There is an other potential question: if the situation is like Niphus and Melanchthon claim it is concerning Aristotle: Why not replace or at least complement Aristotle's didactically suitable texts with even better texts by more recent authors (using Aristotle as their basis)? The answer is simple. It was done. Niphus did it.[50] And Melanchthon did. And many many others did.

            But I have not yet read one of these texts published during the period I'm talking about here today addressing the questions I asked during the last few minutes, talking about the big animals I mentioned.

            And this probably means that somehow I got my questions wrong, that somehow my questions don't fit in the contexts of the 1519-1536 texts I talked about, that those two animals did not exist there and then.

            But I don't know how I got my questions wrong, nor why.




            I remain puzzled, I thank you for your patience, I hope for your answers and solutions, and I'm ready for your questions.


Thanks again and thanks in advance!













[Special thanks to Davind Lines not only for his contributions to the discussion - at the conference and later -, but also for improving the bits of thexts that follow!]



From the discussion (and it's aftermath):


David Lines suggested that it might help to have a look at ca. 1519 to ca. 1536 definitions of "philosophy" to get a better understanding of one of the contexts of the texts discussed here. I agree completely.


In the discussion there was a question about Niphus' and Melanchthon's opinions on/attitudes to "truth". I answered that IMO Niphus does have "truth", and holds that you don't get it in Aristotle, but from other authors, texts and sources (see e.g. his De daemonibus [at least the way I read it]), whereas Melanchthon mainly seems  interested in winning.  There were no objections by members of the audience to this thesis.


The context of the reception of both of the texts my paper is about somewhat radically changed (at the latest) by 1577/1578, when Balduinus taught in Ingolstadt some combination of views derived from Durandus and from Plato, and when Francesco Patrizi was appointed to teach platonic philosophy at Ferrara university. At least by then (perhaps even earlier) it is evident that it is not only possible to teach non-aristotelian philosophy at universities; at least by then it is evident that teaching non-aristotelian philosophy at universities  is actually done.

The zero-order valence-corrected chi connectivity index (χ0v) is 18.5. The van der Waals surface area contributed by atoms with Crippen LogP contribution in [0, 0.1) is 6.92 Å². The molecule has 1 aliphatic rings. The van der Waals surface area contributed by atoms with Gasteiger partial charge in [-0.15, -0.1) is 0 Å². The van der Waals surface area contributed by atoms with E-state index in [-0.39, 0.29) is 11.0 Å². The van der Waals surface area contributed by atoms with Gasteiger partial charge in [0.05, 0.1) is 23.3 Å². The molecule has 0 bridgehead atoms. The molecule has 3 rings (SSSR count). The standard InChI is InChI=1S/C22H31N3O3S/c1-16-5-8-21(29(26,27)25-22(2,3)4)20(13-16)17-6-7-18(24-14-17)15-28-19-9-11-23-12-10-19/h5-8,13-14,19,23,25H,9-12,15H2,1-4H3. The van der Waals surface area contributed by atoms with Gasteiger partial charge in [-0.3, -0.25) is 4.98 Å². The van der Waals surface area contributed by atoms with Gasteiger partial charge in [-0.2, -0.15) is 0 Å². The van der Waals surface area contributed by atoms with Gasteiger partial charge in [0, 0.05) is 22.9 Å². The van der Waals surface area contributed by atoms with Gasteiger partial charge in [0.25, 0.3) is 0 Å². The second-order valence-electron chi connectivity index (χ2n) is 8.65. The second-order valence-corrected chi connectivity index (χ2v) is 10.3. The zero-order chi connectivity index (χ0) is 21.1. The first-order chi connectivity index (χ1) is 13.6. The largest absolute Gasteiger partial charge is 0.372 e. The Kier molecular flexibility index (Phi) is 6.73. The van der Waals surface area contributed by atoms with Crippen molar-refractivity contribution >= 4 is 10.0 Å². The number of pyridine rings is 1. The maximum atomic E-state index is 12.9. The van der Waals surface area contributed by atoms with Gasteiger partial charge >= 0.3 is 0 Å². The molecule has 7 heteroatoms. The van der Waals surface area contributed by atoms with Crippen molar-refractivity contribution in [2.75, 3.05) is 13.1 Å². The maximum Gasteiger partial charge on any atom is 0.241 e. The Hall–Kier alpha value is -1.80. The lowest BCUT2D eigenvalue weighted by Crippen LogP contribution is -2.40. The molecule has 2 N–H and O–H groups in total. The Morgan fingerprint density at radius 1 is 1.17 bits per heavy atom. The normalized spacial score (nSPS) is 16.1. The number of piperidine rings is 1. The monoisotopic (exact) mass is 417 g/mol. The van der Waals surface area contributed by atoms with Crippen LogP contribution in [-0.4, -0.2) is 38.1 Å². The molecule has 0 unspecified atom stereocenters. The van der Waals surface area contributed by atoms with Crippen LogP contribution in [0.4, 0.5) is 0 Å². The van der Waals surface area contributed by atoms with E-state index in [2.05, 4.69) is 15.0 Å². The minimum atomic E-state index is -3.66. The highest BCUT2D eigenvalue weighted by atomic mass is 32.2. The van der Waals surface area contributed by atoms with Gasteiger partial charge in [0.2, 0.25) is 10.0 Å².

David Lines suggested that at least one of the reasons of the change we see concerning the reception of the texts by Niphus and Melanchthon north of the alps might be due to the reception of the debates between Zabarella and Piccolomini.





[1]           In 1994: cf. Heinrich C. Kuhn: Augustinus Niphus on Why to study Aristotle at Universities: The Præfatio in libros de anima, 2000-05-26, URL (seen 2015-01-28),
and in early 2014: cf. Heinrich C. Kuhn: Philosophie der Renaissance, Stuttgart : W. Kohlhammer 2014, pp. 129-133.
Some of the footnotes of this paper show traces of my testing a previous version of this text on our first year philosophy students in December 2014 - when, obiviously, I used German as my main language of communication (on that coccasion, that is).

[2]           Immanuel Kant: Nachricht von der Einrichtung seiner Vorlesungen in dem Winterhalbenjahre von 1765-1766 in: AA 2, p. 306 (I used the 2006-10-24 version at/via ): " Der den Schulunterweisungen entlassene Jüngling war gewohnt zu lernen. Nunmehr denkt er, er werde Philosophie lernen, welches aber unmöglich ist, denn er soll jetzt philosophiren lernen. Ich will mich deutlicher erklären. Alle Wissenschaften, die man im eigentlichen Verstande lernen kann, lassen sich auf zwei Gattungen bringen: die historische und mathematische. Zu den ersteren gehören außer der eigentlichen Geschichte auch die Naturbeschreibung, Sprachkunde, das positive Recht etc. etc. Da nun in allem, was historisch ist, eigene Erfahrung oder fremdes Zeugniß, || in dem aber, was mathematisch ist, die Augenscheinlichkeit der Begriffe und die Unfehlbarkeit der Demonstration etwas ausmachen, was in der That gegeben und mithin vorräthig und gleichsam nur aufzunehmen ist: so ist es in beiden möglich zu lernen, d. i. entweder in das Gedächtniß, oder den Verstand dasjenige einzudrücken, was als eine schon fertige Disciplin uns vorgelegt werden kann. Um also auch Philosophie zu lernen, müßte allererst eine wirklich vorhanden sein. Man müßte ein Buch vorzeigen und sagen können: sehet, hier ist Weisheit und zuverlässige Einsicht; lernet es verstehen und fassen, bauet künftighin darauf, so seid ihr Philosophen. Bis man mir nun ein solches Buch der Weltweisheit zeigen wird, worauf ich mich berufen kann, wie etwa auf den Polyb, um einen Umstand der Geschichte, oder auf den Euklides, um einen Satz der Größenlehre zu erläutern: so erlaube man mir zu sagen: daß man des Zutrauens des gemeinen Wesens mißbrauche, wenn man, anstatt die Verstandesfähigkeit der anvertrauten Jugend zu erweitern und sie zur künftig reifern eigenen Einsicht auszubilden, sie mit einer dem Vorgeben nach schon fertigen Weltweisheit hintergeht, die ihnen zu gute von andern ausgedacht wäre, woraus ein Blendwerk von Wissenschaft entspringt, das nur an einem gewissen Orte und unter gewissen Leuten für ächte Münze gilt, allerwärts sonst aber verrufen ist. ".

[3]           . Heinrich C. Kuhn: Augustinus Niphus on Why to study Aristotle at Universities: The Præfatio in libros de anima, 2000-05-26, URL (seen 2015-01-28) : "Augustinus Niphus, disengaged with truth, disinterested even in coherence of his own thought: · does the text investigated into here present us with a non-philospher's defence of the universitarian use of an incompetend philospher's texts? Personally I hold Niphus - whatever he might have been in whosesoever categories - to be a far to fascinating author to be concerned about his philosopherness, but, nevertheless: the text here discussed, Niphus' introduction to institutionalised philosophy, to the philosophy of the scholæ warns about the untruth of the doctrines of this philosophy; Niphus thus warns the pupils against giving credence to what their teachers will teach them; Niphus thus teaches to distrust the curricularian truths, and thus teaches the necessity of own thinking, and thus teaches: philosophy."